Last year, I wrote an article exploring the limitations of grassroots activism, and suggested that positive environmental change might be best achieved through engaging in the financial language the fossil fuel industry knows most fluently. I’ve been interested in the economics of climate change ever since attending the COP21 in Paris, and then later a talk by UK Think-Tank Carbon Tracker in early 2016, hosted by Amsterdam’s Pakhuis de Zwijger. I carried this interest forward, and was admitted to the MSc Ecological Economics programme at the University of Edinburgh, beginning in September this year.
By Dominic Stephen
Though it might easily be assumed that ‘Ecological Economics’ is a label interchangeable with ‘Environmental Economics’, the two fields are in fact quite distinct, and the space between them is rich in philosophical, political and ethical content. While both disciplines are committed to describing and proposing how society can use and distribute its limited natural resources, they also differ sharply from one another in the assumptions they make, methodologies they employ, and value-systems that they adhere to. Broadly speaking, Ecological economics, focussing on sustainability, care, and justice, can be understood as a critical offshoot of, and response to, the neoclassical mainstream of economics today.
The infinite loop
Ecological economics rejects the popular representation of the economy as a ‘circular flow diagram’, which depicts the movement of goods and services between the factories, firms, households, governments and financial markets of society. The flaw in this model, however, is that is does not account for the finite input of natural resources necessary to keep this loop in motion. In fact, not only does it assume natural resources as infinite, but it considers the environment a sub-sector of the economy – a resource interchangeable with human labour, innovation and technology, which can be drawn on whenever a boost of economic momentum is needed. Ecological economists reject and invert this model, arguing that it is in fact the economy which exists within, and dependent on, environmental services.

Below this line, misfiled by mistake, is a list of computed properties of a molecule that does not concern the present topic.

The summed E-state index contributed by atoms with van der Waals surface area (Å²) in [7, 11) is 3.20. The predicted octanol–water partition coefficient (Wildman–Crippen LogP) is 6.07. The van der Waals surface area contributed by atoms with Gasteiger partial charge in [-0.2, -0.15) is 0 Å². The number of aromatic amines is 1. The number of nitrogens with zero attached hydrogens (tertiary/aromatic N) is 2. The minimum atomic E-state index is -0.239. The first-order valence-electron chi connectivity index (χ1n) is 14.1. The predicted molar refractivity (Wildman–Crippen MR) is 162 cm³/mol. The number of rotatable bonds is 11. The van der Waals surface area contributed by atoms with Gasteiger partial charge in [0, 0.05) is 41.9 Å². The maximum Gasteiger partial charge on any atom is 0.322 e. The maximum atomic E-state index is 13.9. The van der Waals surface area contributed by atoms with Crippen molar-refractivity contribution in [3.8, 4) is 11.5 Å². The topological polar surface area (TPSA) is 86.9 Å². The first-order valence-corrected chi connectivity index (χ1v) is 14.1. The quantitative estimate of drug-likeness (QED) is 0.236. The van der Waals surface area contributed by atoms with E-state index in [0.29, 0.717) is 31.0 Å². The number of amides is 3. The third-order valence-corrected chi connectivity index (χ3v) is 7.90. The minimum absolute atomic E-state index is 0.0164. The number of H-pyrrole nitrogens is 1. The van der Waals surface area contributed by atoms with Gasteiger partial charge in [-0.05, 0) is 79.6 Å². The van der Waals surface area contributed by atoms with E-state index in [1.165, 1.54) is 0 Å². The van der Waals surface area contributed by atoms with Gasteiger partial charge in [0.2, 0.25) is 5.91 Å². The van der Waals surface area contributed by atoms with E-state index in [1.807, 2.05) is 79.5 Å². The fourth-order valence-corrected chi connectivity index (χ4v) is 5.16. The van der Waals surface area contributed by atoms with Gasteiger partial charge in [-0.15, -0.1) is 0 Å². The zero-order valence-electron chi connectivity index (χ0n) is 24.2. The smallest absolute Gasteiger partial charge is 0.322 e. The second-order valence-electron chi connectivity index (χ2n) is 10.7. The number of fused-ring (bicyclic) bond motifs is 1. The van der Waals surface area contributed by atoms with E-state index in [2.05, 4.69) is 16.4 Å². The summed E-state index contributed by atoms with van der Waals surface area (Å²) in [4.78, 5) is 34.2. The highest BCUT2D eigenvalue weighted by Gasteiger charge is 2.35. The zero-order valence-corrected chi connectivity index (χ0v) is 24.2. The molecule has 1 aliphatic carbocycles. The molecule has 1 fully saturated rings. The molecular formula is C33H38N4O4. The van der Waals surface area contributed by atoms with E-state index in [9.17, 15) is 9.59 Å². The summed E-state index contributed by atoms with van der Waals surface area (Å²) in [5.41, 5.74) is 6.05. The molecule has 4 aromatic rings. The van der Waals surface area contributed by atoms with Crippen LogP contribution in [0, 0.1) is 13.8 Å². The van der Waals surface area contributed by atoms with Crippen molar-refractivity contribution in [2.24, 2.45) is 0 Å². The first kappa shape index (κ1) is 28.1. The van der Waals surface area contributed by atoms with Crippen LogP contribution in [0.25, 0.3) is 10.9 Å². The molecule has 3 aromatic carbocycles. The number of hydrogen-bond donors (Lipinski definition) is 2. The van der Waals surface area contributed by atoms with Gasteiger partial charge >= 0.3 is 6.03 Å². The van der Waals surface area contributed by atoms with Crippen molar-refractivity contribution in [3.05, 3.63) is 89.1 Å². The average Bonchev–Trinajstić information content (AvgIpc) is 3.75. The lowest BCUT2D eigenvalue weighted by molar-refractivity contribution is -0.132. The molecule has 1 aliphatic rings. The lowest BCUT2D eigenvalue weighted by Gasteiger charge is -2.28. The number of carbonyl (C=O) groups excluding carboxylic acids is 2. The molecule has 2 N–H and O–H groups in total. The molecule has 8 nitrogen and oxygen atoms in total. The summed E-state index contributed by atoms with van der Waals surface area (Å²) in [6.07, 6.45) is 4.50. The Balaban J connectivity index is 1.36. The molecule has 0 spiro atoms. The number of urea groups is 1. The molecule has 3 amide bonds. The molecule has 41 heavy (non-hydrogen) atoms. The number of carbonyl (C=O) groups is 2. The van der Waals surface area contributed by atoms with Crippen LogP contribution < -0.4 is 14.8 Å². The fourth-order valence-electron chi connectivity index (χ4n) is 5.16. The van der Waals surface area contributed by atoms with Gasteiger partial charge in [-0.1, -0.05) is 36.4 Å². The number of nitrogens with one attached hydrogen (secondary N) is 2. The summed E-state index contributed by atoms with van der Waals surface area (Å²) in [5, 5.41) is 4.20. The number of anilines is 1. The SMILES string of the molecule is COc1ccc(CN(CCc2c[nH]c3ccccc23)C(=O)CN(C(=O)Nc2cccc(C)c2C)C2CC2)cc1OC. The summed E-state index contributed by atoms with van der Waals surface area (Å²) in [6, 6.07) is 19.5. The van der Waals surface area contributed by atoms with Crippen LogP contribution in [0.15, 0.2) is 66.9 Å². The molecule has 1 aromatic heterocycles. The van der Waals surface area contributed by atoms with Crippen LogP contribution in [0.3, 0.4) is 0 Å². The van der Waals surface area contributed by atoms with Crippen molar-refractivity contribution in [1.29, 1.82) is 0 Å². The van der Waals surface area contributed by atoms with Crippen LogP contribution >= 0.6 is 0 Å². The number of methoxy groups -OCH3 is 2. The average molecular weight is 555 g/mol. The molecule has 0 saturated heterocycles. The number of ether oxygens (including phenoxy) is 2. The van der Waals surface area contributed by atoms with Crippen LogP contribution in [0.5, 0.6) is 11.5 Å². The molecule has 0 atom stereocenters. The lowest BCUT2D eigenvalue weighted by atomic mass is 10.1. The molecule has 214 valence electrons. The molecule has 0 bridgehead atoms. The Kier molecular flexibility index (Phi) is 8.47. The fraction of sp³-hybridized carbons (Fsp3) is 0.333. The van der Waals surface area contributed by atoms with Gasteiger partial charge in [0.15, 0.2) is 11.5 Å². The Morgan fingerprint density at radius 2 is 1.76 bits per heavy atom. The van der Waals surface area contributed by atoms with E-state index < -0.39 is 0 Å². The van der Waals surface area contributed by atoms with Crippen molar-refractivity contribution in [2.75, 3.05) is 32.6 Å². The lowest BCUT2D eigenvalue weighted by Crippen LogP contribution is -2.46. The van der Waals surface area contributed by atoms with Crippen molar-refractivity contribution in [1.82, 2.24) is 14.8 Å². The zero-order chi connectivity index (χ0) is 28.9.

Ecological economics is interdisciplinary – it draws on philosophy, politics, ecology, and history to address and question mainstream economic measures of global development, such as gross domestic product (GDP). GDP is a measure of the goods and services produced and exchanged throughout society, and is generally considered to indicate the state of a country’s development. GDP, however, fails to take into account the market transactions which are not necessarily beneficial or desirable to society. Divorce, crime, natural disasters and mindless consumerism all register positively for GDP, inasmuch as they represent a greater flow of materials, labour, and transportation. The GDP metric also ignores any harmful environmental or social ‘externalities’ produced by consumption, not priced into the market value of the product, but which eventually society at large will have to pay for – either in the toxic waste from a factory, or in the stress and alienation felt from living in an atomised and competitive society. As a result, ecological economists propose alternative indicators of development, such as the genuine progress indicator (GPI), which takes into account the broader environmental and social effects of economic transactions.
Towards a Steady State
In an interview, ecological economist Robert Constanza points out that mainstream environmental economics does not acknowledge how the earth’s finite stock of natural resources undermines the drive for exponential economic growth. The economy can only grow as much as the natural resource base on which it depends. He suggests, instead, that we should aim to mimic the lifecycle of all natural systems, and establish what is known as a ‘steady state’ economy, characterised by stability rather than the crises of deregulated financial capitalism. ‘It means’, he says, ‘a shift away from a sort of brute-force competition towards more cooperative, alliance-building, stable kinds of relationships.’
Constanza’s general point is that, rather than using the economy to promote human and environmental flourishing, it is instead human and environmental wellbeing which is sacrificed to the goal of economic growth. Ecological economics unifies diverse fields of knowledge; holds the truths of natural science as fundamental; and addresses questions of value, progress, and wellbeing central to societal flourishing. In doing so, the discipline represents a rich, powerful and holistic approach to understanding the economics of climate change today.